, 902 (240 SE2d 273
) (1977). 3
Womack did not carry that burden. The mere fact that a note matures in "less than nine months is not dispositive of the question of exemption from registration. It is the character of the evidence of indebtedness, note, or security, not its maturity date, which determines coverage under the Securities Act." Blau, supra. See also Dunwoody Country Club, supra at 238 (only notes which represent investments, not those which represent commercial transactions, are securities). Here, GFI's notes had all of the characteristics of a security: They represented investments in a common scheme (in which the investor looked to the efforts of others for a return on his investment), not commercial transactions. Dunwoody Country Club v. Fortson, supra.
2. Womack asserts the court erred in denying a motion for partial summary judgment on the issue of fraud. However, once a case has been tried, an appellate court will not consider the denial of a summary judgment motion. Drillers Service v. Moody, 242 Ga. 123
, 124 (1) (249 SE2d 607
3. When Womack sought the deposition of Duane Fry, one of plaintiff's criminal investigators, and John F. Kennedy, the receiver, plaintiff moved for a protective order on the ground that a criminal investigation of defendants' activities was in progress. The court granted plaintiff's motion for a protective order temporarily, i.e., until "further hearing," and it invited defendants to submit a legal basis for taking the depositions. Defendants took no action to bring this matter to the attention of the court for a favorable disposition in a timely fashion.
Relying upon Christopher v. State of Ga., 185 Ga. App. 532 (364 SE2d 905) (1988)
, Womack asserts the court erred in entering an order staying discovery pending disposition of a related criminal matter. Christopher is inapposite. In that case, the stay order was of indefinite duration; conversely the order in this case was of very limited duration. Moreover, Womack was given an opportunity to pursue the depositions before trial, and he did not do so.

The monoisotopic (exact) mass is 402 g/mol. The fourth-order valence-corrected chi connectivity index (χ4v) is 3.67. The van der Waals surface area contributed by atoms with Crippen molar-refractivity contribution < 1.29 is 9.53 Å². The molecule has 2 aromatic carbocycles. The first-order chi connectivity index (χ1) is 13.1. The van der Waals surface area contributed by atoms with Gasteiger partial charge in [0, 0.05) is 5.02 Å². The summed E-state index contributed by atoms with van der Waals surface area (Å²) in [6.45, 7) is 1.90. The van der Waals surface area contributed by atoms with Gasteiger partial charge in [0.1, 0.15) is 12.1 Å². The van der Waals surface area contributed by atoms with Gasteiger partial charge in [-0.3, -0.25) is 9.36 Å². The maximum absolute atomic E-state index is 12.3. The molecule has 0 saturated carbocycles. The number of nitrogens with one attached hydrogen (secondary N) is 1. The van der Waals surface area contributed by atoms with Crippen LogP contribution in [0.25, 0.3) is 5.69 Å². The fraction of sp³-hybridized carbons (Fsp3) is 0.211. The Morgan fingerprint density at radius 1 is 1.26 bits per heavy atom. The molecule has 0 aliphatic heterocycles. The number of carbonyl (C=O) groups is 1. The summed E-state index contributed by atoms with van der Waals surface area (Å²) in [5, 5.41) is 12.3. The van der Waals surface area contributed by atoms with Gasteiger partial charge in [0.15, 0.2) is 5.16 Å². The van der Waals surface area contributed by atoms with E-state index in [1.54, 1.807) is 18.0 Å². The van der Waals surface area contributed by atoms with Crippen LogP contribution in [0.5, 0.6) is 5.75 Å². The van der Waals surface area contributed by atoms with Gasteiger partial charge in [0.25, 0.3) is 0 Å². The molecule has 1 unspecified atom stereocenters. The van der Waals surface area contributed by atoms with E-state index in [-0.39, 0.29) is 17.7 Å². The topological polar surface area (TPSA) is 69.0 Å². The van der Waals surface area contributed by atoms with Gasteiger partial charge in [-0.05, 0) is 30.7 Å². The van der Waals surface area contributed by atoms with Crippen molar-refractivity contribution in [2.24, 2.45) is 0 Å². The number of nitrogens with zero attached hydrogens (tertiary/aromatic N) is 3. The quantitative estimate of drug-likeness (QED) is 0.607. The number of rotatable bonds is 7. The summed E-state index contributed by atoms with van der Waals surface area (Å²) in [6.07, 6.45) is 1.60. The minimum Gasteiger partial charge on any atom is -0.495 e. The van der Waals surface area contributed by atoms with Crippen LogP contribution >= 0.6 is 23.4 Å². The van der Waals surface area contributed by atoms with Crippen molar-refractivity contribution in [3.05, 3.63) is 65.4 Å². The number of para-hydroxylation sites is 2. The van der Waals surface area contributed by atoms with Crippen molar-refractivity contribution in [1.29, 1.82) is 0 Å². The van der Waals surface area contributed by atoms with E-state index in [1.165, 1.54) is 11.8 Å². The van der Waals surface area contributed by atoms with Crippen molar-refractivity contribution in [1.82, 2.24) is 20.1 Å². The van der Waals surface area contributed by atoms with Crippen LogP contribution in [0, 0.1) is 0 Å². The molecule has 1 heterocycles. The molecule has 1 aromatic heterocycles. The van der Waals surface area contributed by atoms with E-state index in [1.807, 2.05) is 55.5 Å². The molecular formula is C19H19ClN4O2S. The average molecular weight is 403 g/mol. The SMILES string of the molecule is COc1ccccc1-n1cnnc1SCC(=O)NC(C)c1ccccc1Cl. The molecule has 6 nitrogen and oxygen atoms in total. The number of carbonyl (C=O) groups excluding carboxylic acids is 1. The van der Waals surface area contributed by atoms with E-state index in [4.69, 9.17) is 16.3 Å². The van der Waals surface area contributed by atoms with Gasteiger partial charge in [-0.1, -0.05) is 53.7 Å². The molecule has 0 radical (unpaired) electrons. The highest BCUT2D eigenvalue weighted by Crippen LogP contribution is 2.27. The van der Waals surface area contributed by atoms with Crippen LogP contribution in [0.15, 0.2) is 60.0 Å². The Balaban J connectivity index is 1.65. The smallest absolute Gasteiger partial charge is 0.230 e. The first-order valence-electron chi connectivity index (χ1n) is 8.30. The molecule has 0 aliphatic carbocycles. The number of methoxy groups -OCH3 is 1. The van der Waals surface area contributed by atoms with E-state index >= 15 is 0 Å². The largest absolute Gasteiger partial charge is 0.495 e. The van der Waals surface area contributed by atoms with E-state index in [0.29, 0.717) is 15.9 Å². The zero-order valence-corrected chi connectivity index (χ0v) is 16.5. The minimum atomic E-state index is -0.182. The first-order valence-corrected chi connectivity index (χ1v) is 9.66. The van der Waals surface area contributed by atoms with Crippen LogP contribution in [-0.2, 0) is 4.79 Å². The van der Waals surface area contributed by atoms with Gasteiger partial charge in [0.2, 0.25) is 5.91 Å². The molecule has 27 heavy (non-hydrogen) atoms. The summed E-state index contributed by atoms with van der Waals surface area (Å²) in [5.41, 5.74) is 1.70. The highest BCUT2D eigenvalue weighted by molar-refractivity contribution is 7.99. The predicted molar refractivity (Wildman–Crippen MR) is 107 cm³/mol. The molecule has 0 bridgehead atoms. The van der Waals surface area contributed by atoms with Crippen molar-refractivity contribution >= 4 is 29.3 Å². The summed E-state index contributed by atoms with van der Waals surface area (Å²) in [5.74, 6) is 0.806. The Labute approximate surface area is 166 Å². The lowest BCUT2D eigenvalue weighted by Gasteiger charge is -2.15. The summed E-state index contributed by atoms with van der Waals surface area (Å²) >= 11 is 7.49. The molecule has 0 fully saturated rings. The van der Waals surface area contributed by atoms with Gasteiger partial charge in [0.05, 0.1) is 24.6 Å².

Even if it could be said that the court erred in granting the protective order, we would find no error requiring reversal because Womack has not even attempted to show how he was harmed. Brown v. City of Atlanta, 66 Ga. 71
, 76 (1880). Compare Jones v. Scarborough, 194 Ga. App. 468
, 470 (390 SE2d 674
) (1990), with Smith v. Davis, 121 Ga. App. 704
, 705 (2) (175 SE2d 28
4. The record does not support Womack's assertion that the receiver assumed the role of a "special prosecutor" and that the court failed to restrain him. Womack has failed to rebut the presumption that the court and receiver have faithfully discharged their duties. See Northeast Factor &c. Co. v. Mortgage Investments, 107 Ga. App. 705
, 710 (131 SE2d 221
5. Finally, Womack asserts that OCGA 10-5-21
which confers immunity on the Commissioner of Securities, is unconstitutional insofar as it does not permit the filing of a counterclaim against the Commissioner. We disagree. Immunity from suit is a legislative prerogative. Sikes v. Candler County, 247 Ga. 115
, 117 (2) (274 SE2d 464
) (1981). It follows that the legislature can prescribe the terms and conditions upon which the State consents to be sued; and that OCGA 10-5-21
cannot be deemed unconstitutional simply because it prevents Womack from filing a counterclaim. Id. See also OCGA 9-11-13
(d) (counterclaim cannot be used to enlarge beyond the limits fixed by law the right to assert a claim against the State or an officer thereof).
Thurbert E. Baker, Attorney General, John C. Jones, Senior Assistant Attorney General, Ralph W. Ellis, John B. Ballard, Shereen M. Walls, W. Wright Banks, Jr., Assistant Attorneys General, Kirbo & McCalley, Thomas L. Kirbo III, Hall, Bloch, Garland & Meyer, John F. Kennedy, Boyce, Ekonomou & Atkinson, Andrew J. Ekonomou, for appellees.